Chapt06

# Solution first compute the velocity from the known

This preview shows page 1. Sign up to view the full content.

This is the end of the preview. Sign up to access the rest of the document.

Unformatted text preview: f 0.0227]. Then the head loss is hf f L V2 d 2g (0.0225) 500 m (6.4 m/s)2 0.2 m 2(9.81 m/s2) 117 m Ans. (a) From Eq. (6.25) for the inclined pipe, hf or g[hf p p g z1 (500 m) sin 10°] p g z2 g(117 m (900 kg/m3)(9.81 m/s2)(30 m) L sin 10° 87 m) 265,000 kg/(m s2) 265,000 Pa Ans. (b) EXAMPLE 6.8 Repeat Example 6.5 to see whether there is any possible turbulent-flow solution for a smoothwalled pipe. Solution In Example 6.5 we estimated a head loss hf this condition the friction factor is f hf d 2g L V2 (1.66 ft) 1.66 ft, assuming laminar exit flow ( (0.004 ft)(2)(32.2 ft/s2) (1.0 ft)(3.32 ft/s)2 2.0). For 0.0388 For laminar flow, Red 64/f 64/0.0388 1650, as we showed in Example 6.5. However, from the Moody chart (Fig. 6.13), we see that f 0.0388 also corresponds to a turbulent smooth-wall condition, at Red 4500. If the flow actually were turbulent, we should change our kineticenergy factor to 1.06 [Eq. (3.73)], whence the corrected hf 1.82 ft and f 0.0425. With f known, we can estimate the Reynolds number fro...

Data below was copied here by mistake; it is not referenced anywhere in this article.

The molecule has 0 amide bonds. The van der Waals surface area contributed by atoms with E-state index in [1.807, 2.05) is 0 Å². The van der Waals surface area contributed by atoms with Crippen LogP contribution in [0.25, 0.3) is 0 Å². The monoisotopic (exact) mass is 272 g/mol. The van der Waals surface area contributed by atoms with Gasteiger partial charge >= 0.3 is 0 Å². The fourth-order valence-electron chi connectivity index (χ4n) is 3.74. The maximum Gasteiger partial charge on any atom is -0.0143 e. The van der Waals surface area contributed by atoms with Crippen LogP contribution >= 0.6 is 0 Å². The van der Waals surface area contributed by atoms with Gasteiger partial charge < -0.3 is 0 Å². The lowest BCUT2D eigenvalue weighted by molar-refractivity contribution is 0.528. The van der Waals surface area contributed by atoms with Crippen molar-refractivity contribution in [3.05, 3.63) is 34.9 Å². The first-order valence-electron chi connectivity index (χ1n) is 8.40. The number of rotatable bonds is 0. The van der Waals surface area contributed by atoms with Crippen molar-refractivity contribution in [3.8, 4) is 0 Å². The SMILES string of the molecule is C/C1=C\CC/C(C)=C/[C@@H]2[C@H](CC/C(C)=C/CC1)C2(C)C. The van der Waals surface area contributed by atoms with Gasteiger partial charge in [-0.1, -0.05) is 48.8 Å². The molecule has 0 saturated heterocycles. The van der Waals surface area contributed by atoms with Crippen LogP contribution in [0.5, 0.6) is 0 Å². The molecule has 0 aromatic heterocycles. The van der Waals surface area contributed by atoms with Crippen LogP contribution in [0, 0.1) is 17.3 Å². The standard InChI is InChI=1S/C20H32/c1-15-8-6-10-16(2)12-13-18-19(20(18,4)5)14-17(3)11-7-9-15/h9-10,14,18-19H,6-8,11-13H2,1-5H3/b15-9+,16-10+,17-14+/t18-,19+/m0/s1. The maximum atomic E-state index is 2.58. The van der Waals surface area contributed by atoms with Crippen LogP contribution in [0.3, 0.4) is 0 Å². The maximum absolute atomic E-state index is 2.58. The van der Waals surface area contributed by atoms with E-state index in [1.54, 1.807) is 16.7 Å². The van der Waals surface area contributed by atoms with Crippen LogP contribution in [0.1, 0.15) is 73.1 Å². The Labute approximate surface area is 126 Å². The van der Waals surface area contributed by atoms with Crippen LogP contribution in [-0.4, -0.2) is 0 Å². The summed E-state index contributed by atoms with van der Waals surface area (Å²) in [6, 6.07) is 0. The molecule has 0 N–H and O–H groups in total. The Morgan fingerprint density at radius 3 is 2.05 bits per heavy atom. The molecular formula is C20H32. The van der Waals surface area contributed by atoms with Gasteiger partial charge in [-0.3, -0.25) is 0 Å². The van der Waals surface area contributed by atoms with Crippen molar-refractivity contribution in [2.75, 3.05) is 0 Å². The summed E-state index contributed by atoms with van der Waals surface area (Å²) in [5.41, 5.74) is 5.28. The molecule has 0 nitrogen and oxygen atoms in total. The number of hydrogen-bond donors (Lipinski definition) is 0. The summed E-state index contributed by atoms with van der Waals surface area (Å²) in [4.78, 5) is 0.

View Full Document

## This note was uploaded on 10/27/2009 for the course MAE 101a taught by Professor Sakar during the Spring '08 term at UCSD.

Ask a homework question - tutors are online